Contact us

Contact us

Call Us
0086 559 2621813
Mon - Sat 9.00 - 18.00 Sunday Closed
Weiyi Road, Shexian Recycling Economic Park, Huangshan City, Anhui Province, China
Contact us
0086 559 2621813
Why can't lithium batteries be put in checked baggage?
Portable electronics such as laptops, mobile phones and tablets, as well as e-cigarettes, mobile power supplies and electric toothbrushes, are already equipped with convenient and practical rechargeable lithium-ion batteries. However, these devices, which bring great convenience to our daily life, bring a lot of trouble when traveling. Under federal regulations, the batteries cannot be placed in a passenger's checked baggage and must be placed in a carry-on bag or left at home. What are the reasons behind this?


Prof. Venkat Viswanathan, an aviation battery expert at the University of Michigan, noted that these batteries "pose a threat to flight safety." Because batteries can overheat or short-circuit, especially if they are damaged, this can trigger a process called thermal runaway, producing smoke, flames and even, in some cases, explosions.

Viswanathan professor said: "if one of the battery is on fire, soon the whole cargo will be on fire."

While thermal runaway is not an ideal situation in the cabin or cargo hold, the crew can react more quickly in the cabin if the battery starts to smoke or catch fire, added John Cox, CEO of Safety Operating Systems at Aviation Consulting and a former pilot.

While thermal runaway events are uncommon, they do occur. In February 2023, for example, a laptop caught fire in the cabin of a plane shortly after takeoff, causing the plane to return to San Diego International Airport and sending four crew members to the hospital.

According to the US Federal Aviation Administration, there have been 481 confirmed incidents involving lithium batteries between March 3, 2006 and August 31, 2023. Of these, at least 343 incidents occurred in the passenger cabin and 112 in the cargo hold (the remaining 26 were not classified). The most common problems involved battery packs (199 incidents), followed by e-cigarettes (101 incidents), mobile phones (63 incidents), other electronic devices (58 incidents), laptops (57 incidents) and medical devices (3 incidents).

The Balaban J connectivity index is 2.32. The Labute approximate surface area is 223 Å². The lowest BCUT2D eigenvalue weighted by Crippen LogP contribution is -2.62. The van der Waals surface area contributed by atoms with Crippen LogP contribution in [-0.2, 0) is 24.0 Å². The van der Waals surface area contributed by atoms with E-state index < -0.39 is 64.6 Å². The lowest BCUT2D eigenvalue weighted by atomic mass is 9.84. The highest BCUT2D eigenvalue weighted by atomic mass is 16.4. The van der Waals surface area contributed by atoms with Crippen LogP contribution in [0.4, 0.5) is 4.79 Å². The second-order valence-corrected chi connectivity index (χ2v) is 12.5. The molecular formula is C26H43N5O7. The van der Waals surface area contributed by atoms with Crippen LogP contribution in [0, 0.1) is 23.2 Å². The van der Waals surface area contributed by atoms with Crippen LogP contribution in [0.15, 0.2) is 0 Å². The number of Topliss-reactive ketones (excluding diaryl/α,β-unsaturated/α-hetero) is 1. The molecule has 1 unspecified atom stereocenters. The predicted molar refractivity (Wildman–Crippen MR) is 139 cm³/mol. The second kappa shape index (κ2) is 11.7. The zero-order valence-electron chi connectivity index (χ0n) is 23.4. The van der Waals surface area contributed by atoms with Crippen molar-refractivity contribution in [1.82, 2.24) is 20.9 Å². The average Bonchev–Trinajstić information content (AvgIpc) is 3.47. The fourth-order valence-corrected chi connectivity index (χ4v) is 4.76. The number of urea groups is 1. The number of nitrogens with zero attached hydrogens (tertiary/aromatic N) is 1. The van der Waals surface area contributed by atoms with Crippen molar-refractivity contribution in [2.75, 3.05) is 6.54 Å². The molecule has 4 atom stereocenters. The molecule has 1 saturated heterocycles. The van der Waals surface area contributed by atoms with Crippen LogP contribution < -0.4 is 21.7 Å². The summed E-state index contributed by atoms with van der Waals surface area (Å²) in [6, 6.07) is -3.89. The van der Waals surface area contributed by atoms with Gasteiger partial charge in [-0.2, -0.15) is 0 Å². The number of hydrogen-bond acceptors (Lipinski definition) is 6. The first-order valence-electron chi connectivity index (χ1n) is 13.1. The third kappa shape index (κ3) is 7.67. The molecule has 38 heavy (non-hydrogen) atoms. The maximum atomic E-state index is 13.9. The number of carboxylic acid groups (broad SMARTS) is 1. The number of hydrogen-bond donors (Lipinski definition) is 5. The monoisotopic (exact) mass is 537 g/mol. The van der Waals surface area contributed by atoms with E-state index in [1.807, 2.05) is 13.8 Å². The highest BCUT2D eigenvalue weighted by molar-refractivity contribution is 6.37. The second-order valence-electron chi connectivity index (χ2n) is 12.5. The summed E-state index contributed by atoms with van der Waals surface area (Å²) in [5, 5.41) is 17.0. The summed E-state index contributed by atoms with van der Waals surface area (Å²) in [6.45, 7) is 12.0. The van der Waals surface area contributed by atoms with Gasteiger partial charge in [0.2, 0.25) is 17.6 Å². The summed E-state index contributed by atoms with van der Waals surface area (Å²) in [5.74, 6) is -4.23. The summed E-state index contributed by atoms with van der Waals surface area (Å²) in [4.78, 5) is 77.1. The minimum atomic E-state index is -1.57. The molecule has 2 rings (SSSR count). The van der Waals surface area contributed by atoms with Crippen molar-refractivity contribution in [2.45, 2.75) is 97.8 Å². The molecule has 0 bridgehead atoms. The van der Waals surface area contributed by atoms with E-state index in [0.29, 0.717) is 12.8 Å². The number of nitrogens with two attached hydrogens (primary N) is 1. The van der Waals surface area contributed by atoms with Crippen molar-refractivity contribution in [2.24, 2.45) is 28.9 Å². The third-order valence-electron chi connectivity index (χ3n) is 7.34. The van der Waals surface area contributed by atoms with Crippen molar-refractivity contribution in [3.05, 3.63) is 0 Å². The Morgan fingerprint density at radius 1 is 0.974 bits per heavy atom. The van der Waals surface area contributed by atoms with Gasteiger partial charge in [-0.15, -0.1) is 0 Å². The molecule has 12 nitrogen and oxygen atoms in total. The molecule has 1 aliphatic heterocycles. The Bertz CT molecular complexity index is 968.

cox is expected, "aircraft and elsewhere will continue to increase the number of lithium battery fire. This is due to the increase in lithium batteries in our society."

To reduce the risk of such accidents, the FAA encourages passengers to check if their devices have been recalled or damaged because they are more "prone to sparking or generating dangerous heat."

passengers could get electronic equipment on the condom or box to protect themselves and others. If the device is squeezed too tightly, it can damage the battery, which can lead to thermal runaway - the small cushion of the case helps prevent this from happening. Similarly, if you drop your phone between seats, it's important not to move the seat - if the phone is damaged, the battery could smoke or catch fire. The crew is trained to safely retrieve the phone.

in addition, when the equipment when not in use, passengers can choose to completely shut down equipment, in order to prevent the thermal runaway of the plane.

if your device during the flight, overheat, smoke or fire, please do not hesitate to contact with the crew. Crews are equipped with fire extinguishers and thermal bags to help eliminate hazards by limiting the oxygen in the equipment and preventing the fire from spreading.